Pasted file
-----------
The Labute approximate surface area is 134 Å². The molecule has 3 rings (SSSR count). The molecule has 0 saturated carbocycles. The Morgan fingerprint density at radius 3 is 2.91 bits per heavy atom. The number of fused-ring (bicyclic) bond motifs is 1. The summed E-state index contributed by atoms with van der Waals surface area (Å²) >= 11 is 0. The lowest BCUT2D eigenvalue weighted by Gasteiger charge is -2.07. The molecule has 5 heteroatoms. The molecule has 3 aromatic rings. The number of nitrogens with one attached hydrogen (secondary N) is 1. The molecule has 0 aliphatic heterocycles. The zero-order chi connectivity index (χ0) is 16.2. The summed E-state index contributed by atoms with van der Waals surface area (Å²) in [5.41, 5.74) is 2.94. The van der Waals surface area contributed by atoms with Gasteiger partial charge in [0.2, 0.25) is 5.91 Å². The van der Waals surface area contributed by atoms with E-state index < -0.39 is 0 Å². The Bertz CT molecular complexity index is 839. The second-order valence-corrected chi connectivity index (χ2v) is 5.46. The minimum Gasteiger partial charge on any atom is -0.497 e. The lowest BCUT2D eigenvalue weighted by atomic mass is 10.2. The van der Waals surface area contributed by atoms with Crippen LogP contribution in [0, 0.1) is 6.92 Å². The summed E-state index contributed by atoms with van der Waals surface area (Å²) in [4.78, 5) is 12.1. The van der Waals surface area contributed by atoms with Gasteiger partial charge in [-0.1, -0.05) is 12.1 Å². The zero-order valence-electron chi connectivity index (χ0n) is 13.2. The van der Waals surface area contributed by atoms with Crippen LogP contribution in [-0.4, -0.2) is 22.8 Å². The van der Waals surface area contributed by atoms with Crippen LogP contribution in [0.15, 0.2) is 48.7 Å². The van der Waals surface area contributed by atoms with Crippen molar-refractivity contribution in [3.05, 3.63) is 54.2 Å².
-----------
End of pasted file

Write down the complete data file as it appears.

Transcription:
The Labute approximate surface area is 134 Å². The molecule has 3 rings (SSSR count). The molecule has 0 saturated carbocycles. The Morgan fingerprint density at radius 3 is 2.91 bits per heavy atom. The number of fused-ring (bicyclic) bond motifs is 1. The summed E-state index contributed by atoms with van der Waals surface area (Å²) >= 11 is 0. The lowest BCUT2D eigenvalue weighted by Gasteiger charge is -2.07. The molecule has 5 heteroatoms. The molecule has 3 aromatic rings. The number of nitrogens with one attached hydrogen (secondary N) is 1. The molecule has 0 aliphatic heterocycles. The zero-order chi connectivity index (χ0) is 16.2. The summed E-state index contributed by atoms with van der Waals surface area (Å²) in [5.41, 5.74) is 2.94. The van der Waals surface area contributed by atoms with Gasteiger partial charge in [0.2, 0.25) is 5.91 Å². The van der Waals surface area contributed by atoms with E-state index < -0.39 is 0 Å². The Bertz CT molecular complexity index is 839. The second-order valence-corrected chi connectivity index (χ2v) is 5.46. The minimum Gasteiger partial charge on any atom is -0.497 e. The lowest BCUT2D eigenvalue weighted by atomic mass is 10.2. The van der Waals surface area contributed by atoms with Crippen LogP contribution in [0, 0.1) is 6.92 Å². The summed E-state index contributed by atoms with van der Waals surface area (Å²) in [4.78, 5) is 12.1. The van der Waals surface area contributed by atoms with Gasteiger partial charge in [-0.1, -0.05) is 12.1 Å². The zero-order valence-electron chi connectivity index (χ0n) is 13.2. The van der Waals surface area contributed by atoms with Crippen LogP contribution in [-0.4, -0.2) is 22.8 Å². The van der Waals surface area contributed by atoms with Crippen LogP contribution in [0.15, 0.2) is 48.7 Å². The van der Waals surface area contributed by atoms with Crippen molar-refractivity contribution in [3.05, 3.63) is 54.2 Å².